Richfaces migration diaries

I always wanted to do this. I always wanted to write down a detailed description of the work I do. So, here’s the deal, my task was to migrate a web application running on RichFaces 3.X to RichFaces 4.X.

Simple and clean application running on JBoss 5. Just a couple of pages and quite many validations happening with JavaScript.

Replacing the RichFaces jars

So, I went about removing RichFaces 3.X jars and replaced them with the 4.X variants. The core framework and the component related bundles are :

  • richfaces-core-api-4.2.0.Final.jar
  • richfaces-core-impl-4.2.0.Final.jar
  • richfaces-components-api-4.2.0.Final.jar
  • richfaces-components-ui-4.2.0.Final.jar

If you are wondering the download it is.. These jars are dependent on the following ones too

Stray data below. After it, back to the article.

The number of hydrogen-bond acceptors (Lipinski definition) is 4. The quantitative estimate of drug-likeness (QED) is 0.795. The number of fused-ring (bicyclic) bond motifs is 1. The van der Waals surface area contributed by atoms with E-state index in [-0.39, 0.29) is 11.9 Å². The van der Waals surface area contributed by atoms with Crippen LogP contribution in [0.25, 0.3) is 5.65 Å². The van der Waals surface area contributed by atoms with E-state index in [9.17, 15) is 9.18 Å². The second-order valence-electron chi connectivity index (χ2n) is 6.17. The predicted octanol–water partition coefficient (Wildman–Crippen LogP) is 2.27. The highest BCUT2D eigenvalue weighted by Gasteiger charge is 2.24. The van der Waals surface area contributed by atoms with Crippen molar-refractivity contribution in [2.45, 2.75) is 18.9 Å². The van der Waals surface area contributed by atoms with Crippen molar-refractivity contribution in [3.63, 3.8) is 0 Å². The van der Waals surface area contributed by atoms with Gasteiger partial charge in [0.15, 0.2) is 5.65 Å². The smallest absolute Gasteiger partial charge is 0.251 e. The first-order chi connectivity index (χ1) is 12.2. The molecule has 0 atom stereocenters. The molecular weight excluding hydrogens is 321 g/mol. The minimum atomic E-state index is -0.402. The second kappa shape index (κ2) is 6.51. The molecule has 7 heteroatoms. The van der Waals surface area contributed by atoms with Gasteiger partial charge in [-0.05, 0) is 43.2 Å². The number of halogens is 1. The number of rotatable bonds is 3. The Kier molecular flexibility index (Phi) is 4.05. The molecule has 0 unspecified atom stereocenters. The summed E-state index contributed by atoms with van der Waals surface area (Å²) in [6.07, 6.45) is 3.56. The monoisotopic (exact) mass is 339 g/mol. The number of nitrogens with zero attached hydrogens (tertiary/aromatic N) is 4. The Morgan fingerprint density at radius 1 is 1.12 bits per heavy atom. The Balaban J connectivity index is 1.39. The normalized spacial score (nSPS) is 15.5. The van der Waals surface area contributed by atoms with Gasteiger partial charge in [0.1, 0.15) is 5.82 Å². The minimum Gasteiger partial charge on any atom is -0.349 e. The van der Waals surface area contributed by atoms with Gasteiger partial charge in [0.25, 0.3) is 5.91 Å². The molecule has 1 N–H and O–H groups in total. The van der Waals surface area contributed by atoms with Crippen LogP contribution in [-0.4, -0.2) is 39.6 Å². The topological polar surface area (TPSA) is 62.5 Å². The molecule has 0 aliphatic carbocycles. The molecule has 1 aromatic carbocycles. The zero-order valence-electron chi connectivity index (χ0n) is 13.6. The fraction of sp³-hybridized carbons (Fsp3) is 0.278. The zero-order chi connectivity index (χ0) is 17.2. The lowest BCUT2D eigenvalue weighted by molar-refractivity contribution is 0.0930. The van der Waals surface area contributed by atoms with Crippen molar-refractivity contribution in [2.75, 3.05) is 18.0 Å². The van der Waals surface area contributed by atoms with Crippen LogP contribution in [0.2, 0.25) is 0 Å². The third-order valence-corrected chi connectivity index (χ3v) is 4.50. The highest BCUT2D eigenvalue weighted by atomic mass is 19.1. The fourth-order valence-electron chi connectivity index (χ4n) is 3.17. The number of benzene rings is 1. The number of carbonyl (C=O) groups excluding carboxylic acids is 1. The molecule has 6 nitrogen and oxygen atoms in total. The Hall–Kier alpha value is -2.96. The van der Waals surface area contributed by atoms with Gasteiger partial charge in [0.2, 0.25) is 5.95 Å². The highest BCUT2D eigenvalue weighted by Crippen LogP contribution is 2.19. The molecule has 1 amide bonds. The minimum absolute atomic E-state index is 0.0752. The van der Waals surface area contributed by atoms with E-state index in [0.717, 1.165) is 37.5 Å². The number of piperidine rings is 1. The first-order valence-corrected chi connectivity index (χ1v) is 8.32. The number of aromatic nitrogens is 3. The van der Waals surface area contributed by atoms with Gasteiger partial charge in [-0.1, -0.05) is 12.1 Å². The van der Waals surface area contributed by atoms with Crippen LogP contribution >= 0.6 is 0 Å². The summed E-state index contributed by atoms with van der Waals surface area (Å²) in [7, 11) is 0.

• guava-10.0.1.jar
  • cssparser-0.9.5.jar
  • sac-1.3.jar

Application Descriptor Change

There are quite a few things that should be looked into here..

  1. RichFaces 4 does not use Filter anymore. So, off with the <filter> and <filter-mapping> tags
  2. Removed the orj.ajax4jsf.VIEW_HANDLER context param

and so on.. the official guide does justice to the descriptor changes.

Upgrading JBoss

Once the libraries and descriptors are updated, I tried starting my server. Only to end up in an Exception. There seems to be an error in building the JSF tree.

Apparantly, JBoss 5 is not compatible with JSF 2.0 as said here. So, created a new server instance for JBoss 7.

Also, the JSF-impl.jar should be removed from the lib folder.

Components Missing

Finally, the server is up. Still, there is a long way to go. Lot of RF component had to go through upgrades and a few of them even phased out. Our application widely used one of them, the <rich:spacer>.